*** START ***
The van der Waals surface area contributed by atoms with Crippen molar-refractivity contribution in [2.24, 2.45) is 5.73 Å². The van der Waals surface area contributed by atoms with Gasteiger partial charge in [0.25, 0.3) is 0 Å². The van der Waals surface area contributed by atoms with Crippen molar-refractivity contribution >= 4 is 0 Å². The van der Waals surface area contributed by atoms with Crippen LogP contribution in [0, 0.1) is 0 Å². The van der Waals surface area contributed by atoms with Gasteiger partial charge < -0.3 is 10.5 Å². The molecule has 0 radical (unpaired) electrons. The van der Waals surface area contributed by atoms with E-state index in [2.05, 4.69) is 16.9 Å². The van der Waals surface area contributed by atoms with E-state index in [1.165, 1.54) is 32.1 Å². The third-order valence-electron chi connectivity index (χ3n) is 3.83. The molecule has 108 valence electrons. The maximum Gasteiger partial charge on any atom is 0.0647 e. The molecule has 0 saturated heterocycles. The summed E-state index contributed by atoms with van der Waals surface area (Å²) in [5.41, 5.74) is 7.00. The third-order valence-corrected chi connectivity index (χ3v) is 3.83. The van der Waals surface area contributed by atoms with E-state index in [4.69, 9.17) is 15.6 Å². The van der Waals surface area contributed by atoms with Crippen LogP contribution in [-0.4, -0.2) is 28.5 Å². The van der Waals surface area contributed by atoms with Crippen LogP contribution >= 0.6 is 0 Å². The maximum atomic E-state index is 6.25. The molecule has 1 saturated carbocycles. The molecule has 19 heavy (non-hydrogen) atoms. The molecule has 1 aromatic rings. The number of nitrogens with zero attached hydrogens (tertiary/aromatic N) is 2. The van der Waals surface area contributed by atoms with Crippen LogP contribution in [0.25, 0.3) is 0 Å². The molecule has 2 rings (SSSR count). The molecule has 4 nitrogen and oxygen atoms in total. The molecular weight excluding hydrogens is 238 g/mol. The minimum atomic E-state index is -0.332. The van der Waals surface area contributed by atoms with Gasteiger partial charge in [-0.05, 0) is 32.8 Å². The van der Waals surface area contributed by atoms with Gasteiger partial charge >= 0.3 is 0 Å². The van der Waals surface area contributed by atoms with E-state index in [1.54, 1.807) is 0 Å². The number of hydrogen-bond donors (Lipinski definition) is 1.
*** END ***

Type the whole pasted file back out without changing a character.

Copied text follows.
The van der Waals surface area contributed by atoms with Crippen molar-refractivity contribution in [2.24, 2.45) is 5.73 Å². The van der Waals surface area contributed by atoms with Gasteiger partial charge in [0.25, 0.3) is 0 Å². The van der Waals surface area contributed by atoms with Crippen molar-refractivity contribution >= 4 is 0 Å². The van der Waals surface area contributed by atoms with Crippen LogP contribution in [0, 0.1) is 0 Å². The van der Waals surface area contributed by atoms with Gasteiger partial charge < -0.3 is 10.5 Å². The molecule has 0 radical (unpaired) electrons. The van der Waals surface area contributed by atoms with E-state index in [2.05, 4.69) is 16.9 Å². The van der Waals surface area contributed by atoms with E-state index in [1.165, 1.54) is 32.1 Å². The third-order valence-electron chi connectivity index (χ3n) is 3.83. The molecule has 108 valence electrons. The maximum Gasteiger partial charge on any atom is 0.0647 e. The molecule has 0 saturated heterocycles. The summed E-state index contributed by atoms with van der Waals surface area (Å²) in [5.41, 5.74) is 7.00. The third-order valence-corrected chi connectivity index (χ3v) is 3.83. The van der Waals surface area contributed by atoms with E-state index in [4.69, 9.17) is 15.6 Å². The van der Waals surface area contributed by atoms with Crippen LogP contribution in [-0.4, -0.2) is 28.5 Å². The van der Waals surface area contributed by atoms with Crippen LogP contribution >= 0.6 is 0 Å². The maximum atomic E-state index is 6.25. The molecule has 1 saturated carbocycles. The molecule has 19 heavy (non-hydrogen) atoms. The molecule has 1 aromatic rings. The number of nitrogens with zero attached hydrogens (tertiary/aromatic N) is 2. The van der Waals surface area contributed by atoms with Crippen LogP contribution in [0.25, 0.3) is 0 Å². The molecule has 2 rings (SSSR count). The molecule has 4 nitrogen and oxygen atoms in total. The molecular weight excluding hydrogens is 238 g/mol. The minimum atomic E-state index is -0.332. The van der Waals surface area contributed by atoms with Gasteiger partial charge in [-0.05, 0) is 32.8 Å². The van der Waals surface area contributed by atoms with Gasteiger partial charge >= 0.3 is 0 Å². The van der Waals surface area contributed by atoms with E-state index in [1.54, 1.807) is 0 Å². The number of hydrogen-bond donors (Lipinski definition) is 1.